How To Become A SAPS Volunteer

Wednesday, 5 January, 2022 - 16:11
Hazel Kosie
SAPS is always open to anyone who wants to support the police as a volunteer

The National Commissioner, in its capacity as a member of the Reserve Police Service, appoints a reservist to work as a volunteer in support of SAPS. Here's a guide on how to become a SAPS volunteer.


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The recruitment for volunteers to join the police is based on the operational needs and priorities of the SAPS and the need to acquire specialised skills and competencies to ensure that suitable community members are recruited.

As a volunteer, you can be placed either as a Functional Policing Reservist or as a Specialized Operational Support Reservist.

Below is the basic criteria should you want to be a SAPS volunteer:

  • Be a South African citizen by birth
  • Be at least 25, but under 40 years of age, of which documentary proof must be furnished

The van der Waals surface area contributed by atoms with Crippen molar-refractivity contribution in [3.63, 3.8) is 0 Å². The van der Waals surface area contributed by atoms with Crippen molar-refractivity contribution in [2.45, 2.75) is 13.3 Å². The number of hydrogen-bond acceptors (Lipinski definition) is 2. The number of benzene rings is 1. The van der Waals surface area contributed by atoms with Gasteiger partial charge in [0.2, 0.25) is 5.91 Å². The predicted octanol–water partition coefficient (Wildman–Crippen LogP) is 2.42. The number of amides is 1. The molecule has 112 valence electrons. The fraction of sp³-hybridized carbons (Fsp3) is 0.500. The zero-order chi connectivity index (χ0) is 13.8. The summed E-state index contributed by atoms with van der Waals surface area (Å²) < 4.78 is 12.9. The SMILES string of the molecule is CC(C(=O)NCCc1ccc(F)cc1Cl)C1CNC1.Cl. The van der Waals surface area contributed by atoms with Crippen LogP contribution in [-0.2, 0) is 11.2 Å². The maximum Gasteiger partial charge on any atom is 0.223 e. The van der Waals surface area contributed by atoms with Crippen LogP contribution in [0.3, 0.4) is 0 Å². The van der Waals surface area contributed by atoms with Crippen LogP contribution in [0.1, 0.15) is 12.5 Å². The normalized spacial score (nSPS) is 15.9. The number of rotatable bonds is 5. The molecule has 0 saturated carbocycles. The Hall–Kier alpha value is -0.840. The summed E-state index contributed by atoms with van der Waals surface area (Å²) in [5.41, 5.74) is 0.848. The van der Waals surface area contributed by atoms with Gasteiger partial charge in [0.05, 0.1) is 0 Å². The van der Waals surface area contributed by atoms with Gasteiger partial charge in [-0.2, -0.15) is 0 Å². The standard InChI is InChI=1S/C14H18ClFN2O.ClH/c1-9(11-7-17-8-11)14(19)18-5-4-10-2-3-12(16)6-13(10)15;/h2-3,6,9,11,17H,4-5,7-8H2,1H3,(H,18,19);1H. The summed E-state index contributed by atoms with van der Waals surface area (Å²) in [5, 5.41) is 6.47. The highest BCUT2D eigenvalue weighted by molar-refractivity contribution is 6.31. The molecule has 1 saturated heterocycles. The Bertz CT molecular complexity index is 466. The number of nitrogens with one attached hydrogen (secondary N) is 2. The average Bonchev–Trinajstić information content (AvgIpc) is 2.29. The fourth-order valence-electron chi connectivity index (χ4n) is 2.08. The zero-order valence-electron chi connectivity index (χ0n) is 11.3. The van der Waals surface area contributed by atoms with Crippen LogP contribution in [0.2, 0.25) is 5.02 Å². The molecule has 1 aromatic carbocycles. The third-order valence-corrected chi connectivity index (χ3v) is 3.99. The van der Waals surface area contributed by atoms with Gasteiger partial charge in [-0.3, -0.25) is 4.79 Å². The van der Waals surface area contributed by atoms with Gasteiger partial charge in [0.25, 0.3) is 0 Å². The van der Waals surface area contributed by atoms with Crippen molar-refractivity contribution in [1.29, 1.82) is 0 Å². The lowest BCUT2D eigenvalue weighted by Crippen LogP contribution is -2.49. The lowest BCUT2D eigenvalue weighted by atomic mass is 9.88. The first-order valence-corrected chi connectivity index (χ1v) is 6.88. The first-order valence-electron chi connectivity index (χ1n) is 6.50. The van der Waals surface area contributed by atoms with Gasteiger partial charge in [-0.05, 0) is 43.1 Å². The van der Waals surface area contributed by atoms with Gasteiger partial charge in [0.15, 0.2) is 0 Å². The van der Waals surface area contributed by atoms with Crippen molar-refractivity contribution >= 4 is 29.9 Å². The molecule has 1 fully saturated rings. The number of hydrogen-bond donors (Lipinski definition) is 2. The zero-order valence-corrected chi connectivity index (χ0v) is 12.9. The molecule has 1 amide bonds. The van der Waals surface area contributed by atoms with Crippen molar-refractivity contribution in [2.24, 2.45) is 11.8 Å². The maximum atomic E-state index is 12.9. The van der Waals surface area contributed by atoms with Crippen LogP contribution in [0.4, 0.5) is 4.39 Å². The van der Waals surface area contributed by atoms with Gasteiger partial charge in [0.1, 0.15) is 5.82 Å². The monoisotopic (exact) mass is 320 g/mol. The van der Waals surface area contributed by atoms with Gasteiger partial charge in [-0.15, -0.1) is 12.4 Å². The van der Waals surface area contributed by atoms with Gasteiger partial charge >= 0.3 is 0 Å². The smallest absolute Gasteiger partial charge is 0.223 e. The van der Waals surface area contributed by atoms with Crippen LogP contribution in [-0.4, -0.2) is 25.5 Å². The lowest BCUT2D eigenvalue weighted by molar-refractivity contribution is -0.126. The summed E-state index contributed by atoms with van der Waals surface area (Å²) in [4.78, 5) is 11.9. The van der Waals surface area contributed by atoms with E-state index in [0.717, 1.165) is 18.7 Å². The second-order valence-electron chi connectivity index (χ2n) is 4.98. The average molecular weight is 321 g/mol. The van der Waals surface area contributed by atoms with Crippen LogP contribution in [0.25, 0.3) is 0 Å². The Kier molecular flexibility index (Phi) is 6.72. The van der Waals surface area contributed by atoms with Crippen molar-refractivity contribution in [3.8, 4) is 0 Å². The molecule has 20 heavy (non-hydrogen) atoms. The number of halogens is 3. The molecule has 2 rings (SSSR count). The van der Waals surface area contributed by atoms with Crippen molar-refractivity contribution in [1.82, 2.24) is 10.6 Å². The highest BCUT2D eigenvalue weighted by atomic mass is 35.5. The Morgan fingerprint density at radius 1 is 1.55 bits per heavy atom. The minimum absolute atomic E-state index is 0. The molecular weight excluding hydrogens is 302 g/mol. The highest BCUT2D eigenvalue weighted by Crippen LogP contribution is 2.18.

• Complete a health questionnaire, at his or her own cost, which is confirmed by a registered medical practitioner
  • Be medically, mentally, and physically fit to perform duties
  • Be of good and sound character
  • Fit the psychometric profile and must successfully complete any other test that may be determined by the National Commissioner
  • Be in possession of at least a senior certificate (Grade 12) or must have successfully completed a SAQA accredited NQF level 4 qualification, of which documentary proof must be provided
  • Be able to speak, read and write at least two official languages, of which one must be English
  • Allow his or her fingerprints and a DNA sample to be taken
  • Be prepared to undergo such training as may be determined by the National Commissioner
  • Be prepared to take the prescribed oath of office
  • Understand that his or her services may be terminated at the age of 60
  • Complete an assessment questionnaire
  • Be vetted or screened
  • Be employed and provide proof of employment
  • Provide proof of his or her residential address
  • Not have a criminal record or any criminal or departmental cases pending against him or her (all criminal or departmental cases must be declared)
  • Not have a tattoo which will be visible if the person wears a uniform

Retired police members are encouraged to apply as volunteers as they can share their experiences.

The National Commissioner is the one who determines when volunteers must undergo training.

For further information and guidelines, click here.

 

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